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Economic Commentary

The National Depositor Preference Law

Last August 10, Congress passed the Omnibus Budget Reconciliation Act of 1993 (OBRA93). Contained in this legislation was a provision that dramatically revised the priority of claims on failed depository institutions. The Act’s effect was to give depositors (and, by implication, the Federal Deposit Insurance Corporation [FDIC]) a superior, or preferred, claim on a failed bank’s assets relative to that of other general creditors. By doing so, Congress hoped to reduce the FDIC’s losses from bank failures. In fact, the Office of Management and Budget estimated that a national depositor preference law could cut the FDIC’s expected losses by $1 billion over the next five years.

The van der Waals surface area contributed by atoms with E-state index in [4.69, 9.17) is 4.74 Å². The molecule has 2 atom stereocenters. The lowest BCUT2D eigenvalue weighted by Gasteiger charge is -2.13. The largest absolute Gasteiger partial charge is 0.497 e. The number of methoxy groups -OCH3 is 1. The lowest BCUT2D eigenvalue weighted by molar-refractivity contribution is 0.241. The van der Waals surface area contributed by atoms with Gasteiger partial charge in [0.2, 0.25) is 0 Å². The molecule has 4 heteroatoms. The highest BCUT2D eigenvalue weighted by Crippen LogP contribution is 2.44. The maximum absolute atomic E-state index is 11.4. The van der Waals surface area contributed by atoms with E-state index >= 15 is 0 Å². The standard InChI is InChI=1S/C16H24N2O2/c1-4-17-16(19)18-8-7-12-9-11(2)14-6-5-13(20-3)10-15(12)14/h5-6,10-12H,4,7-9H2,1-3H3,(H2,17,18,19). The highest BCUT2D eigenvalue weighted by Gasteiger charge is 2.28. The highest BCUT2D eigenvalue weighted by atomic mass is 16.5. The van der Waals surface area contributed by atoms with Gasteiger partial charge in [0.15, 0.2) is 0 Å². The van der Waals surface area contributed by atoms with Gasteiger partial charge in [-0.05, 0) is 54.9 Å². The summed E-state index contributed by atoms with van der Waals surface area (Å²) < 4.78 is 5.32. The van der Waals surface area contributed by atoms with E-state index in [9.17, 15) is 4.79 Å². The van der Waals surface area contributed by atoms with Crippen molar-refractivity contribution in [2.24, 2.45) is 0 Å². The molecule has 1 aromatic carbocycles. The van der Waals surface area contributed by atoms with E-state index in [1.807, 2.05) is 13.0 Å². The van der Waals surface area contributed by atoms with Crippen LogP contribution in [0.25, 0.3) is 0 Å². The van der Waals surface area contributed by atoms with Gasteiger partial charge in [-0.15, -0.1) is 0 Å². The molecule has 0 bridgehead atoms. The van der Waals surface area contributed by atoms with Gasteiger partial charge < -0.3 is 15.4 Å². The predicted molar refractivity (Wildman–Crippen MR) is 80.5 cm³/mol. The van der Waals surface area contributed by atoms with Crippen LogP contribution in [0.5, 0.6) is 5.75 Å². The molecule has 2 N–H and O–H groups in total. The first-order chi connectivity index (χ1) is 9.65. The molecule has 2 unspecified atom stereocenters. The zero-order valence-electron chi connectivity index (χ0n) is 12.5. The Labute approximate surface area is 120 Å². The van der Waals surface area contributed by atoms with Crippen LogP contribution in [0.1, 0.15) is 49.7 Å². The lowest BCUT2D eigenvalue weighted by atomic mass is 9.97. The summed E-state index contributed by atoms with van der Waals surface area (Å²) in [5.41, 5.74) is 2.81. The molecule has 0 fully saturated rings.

The views authors express in Economic Commentary are theirs and not necessarily those of the Federal Reserve Bank of Cleveland or the Board of Governors of the Federal Reserve System. The series editor is Tasia Hane. This work is licensed under a Creative Commons Attribution-NonCommercial 4.0 International License. This paper and its data are subject to revision; please visit for updates.

Suggested Citation

Thomson, James B. 1994. “The National Depositor Preference Law.” Federal Reserve Bank of Cleveland, Economic Commentary 2/15/1994.

This work by Federal Reserve Bank of Cleveland is licensed under Creative Commons Attribution-NonCommercial 4.0 International